Is "fit-tech" fit for performance?

As the production and integration of "fit-tech" or "wearable-tech" increases we thought it was about time we addressed wearable tech from a fitness perspective.

Traditional heart rate monitors

Heart rate monitors aren't new. Athletes have been using chest-strap based heart monitoring systems for some time.

The first wireless EKG heart rate monitor was invented in 1977 by Polar Electro as a training aid for the Finnish National Cross Country Ski team.

These monitors work differently than wrist based tech in that they measure electrical signals from the heart, conducted through the skin to the sensor in the chest-strap which is then transmitted to the watch.

Wrist based heart rate monitors

With the increased use of wrist-based optical HR monitors there is more interest than ever in using heart rate to assess performance.

The bad news is that using optical tech on the wrist which measures the speed of blood flow to measure heart rate is seriously flawed. According to leading experts in the field there are too many bones in the wrist, too much variation caused by movement and technical limitations with optical tech to get an accurate reading. Simply put, do anything more than go for a casual stroll and the device simply won't be able to keep up.

This has been my own experience with my own personal use of wrist-tech and that of my clients during our sessions. They are fine at lower intensities but soon lose the plot when the heat gets turned up.

Some of the newer models now have an algorithm for more demanding activities but this misses the point. If you are using a heart rate monitor to assess performance then accuracy is essential or you might as well just guess. It looks like the old fashioned chest strap is here to stay for now.

Any other use?

Another feature of many wearables is the pedometer. My own personal experience of wearable wrist technology is that it isn't as accurate as a simple pedometer worn on the hip and in general there is a great deal of difference between devices. An example of this is the frequent difference of steps measured between my wife and I when walking the same difference.

That being said they do provide you with a visual guide to how lazy you are being during a day and can provide some motivation to get up and move, one of our key lifestyle guidelines.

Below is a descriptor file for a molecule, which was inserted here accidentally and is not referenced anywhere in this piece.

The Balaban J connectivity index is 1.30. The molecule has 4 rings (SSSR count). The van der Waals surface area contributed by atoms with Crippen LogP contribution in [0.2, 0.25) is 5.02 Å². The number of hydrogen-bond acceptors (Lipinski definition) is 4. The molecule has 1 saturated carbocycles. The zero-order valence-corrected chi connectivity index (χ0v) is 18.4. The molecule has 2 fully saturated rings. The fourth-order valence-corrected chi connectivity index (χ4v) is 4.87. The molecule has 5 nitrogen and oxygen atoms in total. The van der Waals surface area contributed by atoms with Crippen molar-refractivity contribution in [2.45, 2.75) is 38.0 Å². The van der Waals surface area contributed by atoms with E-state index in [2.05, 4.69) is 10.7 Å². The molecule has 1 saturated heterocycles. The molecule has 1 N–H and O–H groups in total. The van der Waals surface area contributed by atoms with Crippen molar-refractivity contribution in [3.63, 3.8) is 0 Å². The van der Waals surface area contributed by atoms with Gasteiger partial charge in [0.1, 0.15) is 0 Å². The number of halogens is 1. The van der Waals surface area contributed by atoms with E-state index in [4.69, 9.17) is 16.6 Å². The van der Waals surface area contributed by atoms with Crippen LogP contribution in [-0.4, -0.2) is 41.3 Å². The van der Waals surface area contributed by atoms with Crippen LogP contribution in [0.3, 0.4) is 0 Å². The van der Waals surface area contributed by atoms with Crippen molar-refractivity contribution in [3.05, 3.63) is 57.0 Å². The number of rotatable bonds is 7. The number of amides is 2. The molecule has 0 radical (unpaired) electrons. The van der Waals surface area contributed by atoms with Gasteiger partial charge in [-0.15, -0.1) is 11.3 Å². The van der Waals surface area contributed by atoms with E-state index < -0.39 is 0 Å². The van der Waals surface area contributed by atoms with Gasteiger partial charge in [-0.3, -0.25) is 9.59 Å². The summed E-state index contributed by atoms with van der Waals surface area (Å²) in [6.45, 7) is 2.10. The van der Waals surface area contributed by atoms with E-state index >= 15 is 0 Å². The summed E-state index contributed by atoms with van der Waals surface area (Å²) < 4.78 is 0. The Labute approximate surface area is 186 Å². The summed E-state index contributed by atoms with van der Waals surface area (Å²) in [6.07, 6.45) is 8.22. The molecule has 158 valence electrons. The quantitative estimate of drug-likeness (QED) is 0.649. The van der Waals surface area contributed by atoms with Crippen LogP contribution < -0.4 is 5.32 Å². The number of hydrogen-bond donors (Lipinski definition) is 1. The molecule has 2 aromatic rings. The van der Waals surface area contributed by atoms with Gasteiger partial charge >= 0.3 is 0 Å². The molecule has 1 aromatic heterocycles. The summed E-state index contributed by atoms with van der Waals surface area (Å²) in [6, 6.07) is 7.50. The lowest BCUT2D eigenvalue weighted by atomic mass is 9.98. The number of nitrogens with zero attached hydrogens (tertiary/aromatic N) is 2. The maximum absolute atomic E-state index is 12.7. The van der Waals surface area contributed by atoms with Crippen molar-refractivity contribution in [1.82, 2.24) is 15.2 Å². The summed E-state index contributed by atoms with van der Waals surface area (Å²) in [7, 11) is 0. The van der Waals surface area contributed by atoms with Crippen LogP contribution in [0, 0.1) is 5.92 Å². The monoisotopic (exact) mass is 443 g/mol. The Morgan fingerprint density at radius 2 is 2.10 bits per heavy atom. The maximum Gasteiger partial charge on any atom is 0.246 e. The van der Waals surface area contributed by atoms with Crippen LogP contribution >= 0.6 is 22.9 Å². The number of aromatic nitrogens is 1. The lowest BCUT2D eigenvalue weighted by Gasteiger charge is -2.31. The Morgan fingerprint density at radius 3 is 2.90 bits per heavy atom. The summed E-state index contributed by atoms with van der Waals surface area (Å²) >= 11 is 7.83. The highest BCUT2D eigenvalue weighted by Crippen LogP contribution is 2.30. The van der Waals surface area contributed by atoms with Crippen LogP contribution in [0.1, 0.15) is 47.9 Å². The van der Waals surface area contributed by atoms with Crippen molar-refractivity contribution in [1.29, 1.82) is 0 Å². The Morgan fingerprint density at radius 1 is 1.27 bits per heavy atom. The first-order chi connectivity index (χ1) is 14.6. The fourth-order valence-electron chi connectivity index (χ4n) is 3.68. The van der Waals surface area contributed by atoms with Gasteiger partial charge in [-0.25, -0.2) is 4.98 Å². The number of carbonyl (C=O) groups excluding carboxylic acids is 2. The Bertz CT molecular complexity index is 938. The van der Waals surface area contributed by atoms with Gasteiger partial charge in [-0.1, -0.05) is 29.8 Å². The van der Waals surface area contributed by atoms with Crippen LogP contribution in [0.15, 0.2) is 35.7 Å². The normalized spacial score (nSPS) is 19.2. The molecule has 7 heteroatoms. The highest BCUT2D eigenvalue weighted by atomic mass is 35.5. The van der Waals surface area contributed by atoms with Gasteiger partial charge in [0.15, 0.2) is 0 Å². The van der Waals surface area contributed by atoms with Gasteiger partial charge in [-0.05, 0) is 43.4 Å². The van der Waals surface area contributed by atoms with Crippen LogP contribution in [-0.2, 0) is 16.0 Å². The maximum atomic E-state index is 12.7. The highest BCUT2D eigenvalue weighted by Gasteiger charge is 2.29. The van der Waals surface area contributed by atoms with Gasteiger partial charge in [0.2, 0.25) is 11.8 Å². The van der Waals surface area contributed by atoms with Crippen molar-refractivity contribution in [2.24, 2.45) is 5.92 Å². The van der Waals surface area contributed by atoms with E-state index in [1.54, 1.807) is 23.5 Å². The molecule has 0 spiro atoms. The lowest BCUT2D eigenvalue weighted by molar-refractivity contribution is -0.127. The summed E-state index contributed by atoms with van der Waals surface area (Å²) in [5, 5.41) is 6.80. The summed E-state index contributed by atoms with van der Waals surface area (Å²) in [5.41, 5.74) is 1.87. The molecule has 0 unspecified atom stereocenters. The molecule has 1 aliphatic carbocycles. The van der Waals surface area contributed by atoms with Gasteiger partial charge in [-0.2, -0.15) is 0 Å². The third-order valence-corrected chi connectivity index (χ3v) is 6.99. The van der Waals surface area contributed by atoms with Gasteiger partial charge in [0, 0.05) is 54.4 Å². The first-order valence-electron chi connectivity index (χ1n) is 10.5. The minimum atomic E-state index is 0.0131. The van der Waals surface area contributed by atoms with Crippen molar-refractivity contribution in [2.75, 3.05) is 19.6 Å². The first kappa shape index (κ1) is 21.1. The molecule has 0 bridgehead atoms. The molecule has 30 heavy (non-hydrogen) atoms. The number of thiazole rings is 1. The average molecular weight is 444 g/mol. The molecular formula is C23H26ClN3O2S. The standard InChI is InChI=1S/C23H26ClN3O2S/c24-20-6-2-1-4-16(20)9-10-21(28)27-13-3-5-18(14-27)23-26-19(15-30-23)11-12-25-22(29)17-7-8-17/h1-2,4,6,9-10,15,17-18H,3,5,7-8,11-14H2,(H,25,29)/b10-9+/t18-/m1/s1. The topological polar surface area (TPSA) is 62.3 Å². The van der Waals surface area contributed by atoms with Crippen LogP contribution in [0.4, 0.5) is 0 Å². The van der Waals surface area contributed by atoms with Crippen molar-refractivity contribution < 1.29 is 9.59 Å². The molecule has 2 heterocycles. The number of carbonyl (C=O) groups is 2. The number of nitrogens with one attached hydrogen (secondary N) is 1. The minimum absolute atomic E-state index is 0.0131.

why use a heart rate monitor in the first place?

As mentioned, chest strap heart rate monitors are by far the more accurate as they reply on more accurate measuring technology; namely electrical signals produced by the heart itself. So if you want to use heart rate monitor read on for a simple guide to using them effectively during a workout.

Using a heart rate monitor

The hearts' role is to pump blood through the body. As energy output increases due to exercise so too does the need for oxygen. As the respiration rate increases so too does the need to transport oxygenated blood to where it's needed while transporting waste products for elimination.

A strong heart can pump more blood per contraction. This is called stroke volume.

How to use heart rate zones

Parentage of Max heart rate zones have been used to assign effort levels for a long time. At best they provide a good starting point but there is room for error.

Max heart rate = 220 - age


  • Zone 1: 50 to 60 percent — This is very comfortable effort. Aim for zone 1 during the warm-up, cool down, and recovery between higher intensity intervals.
  • Zone 2: 60 to 70 percent — “Average” effort; easy enough to still maintain a conversation. Use this for training aerobic maintenance or cardiac output, or the volume of blood the heart pumps per minute.
  • Zone 3: 70 to 80 percent — Above average effort. Ideal for training for improvements in aerobic capacity.
  • Zone 4: 80 to 90 percent — Hard effort, although sustainable. Good for maintaining anaerobic capacity.
  • Zone 5: 90 to 100 percent — As hard as you can go, great for developing anaerobic capacity.

I have personally seen a lot of variation especially in older adults who have an above average fitness level. I remember as a newly qualified personal trainer stopping a fitness test as the subject had exceeded his "maximum heart rate" despite him being on a RPE or 7 and feeling fine.

Using a monitor helps to remove the guesswork from output and recovery. Instead of using time or reps as a measurement of effort you can use heart rate.

For example: You want to maintain a constant output level on a recovery day or for a de-conditioned client, then using a monitor will stop you/them working too hard.

You might want to push into the anaerobic zones with some max effort work then the monitor will tell you when you're there and able to go again when HR reaches a recovery phase (around 115/120 bpm.

For personal trainers using a monitor is also a great way to check if your client is slacking. HR reaches recovery levels? Get back on it. No more "I just need a few more minutes."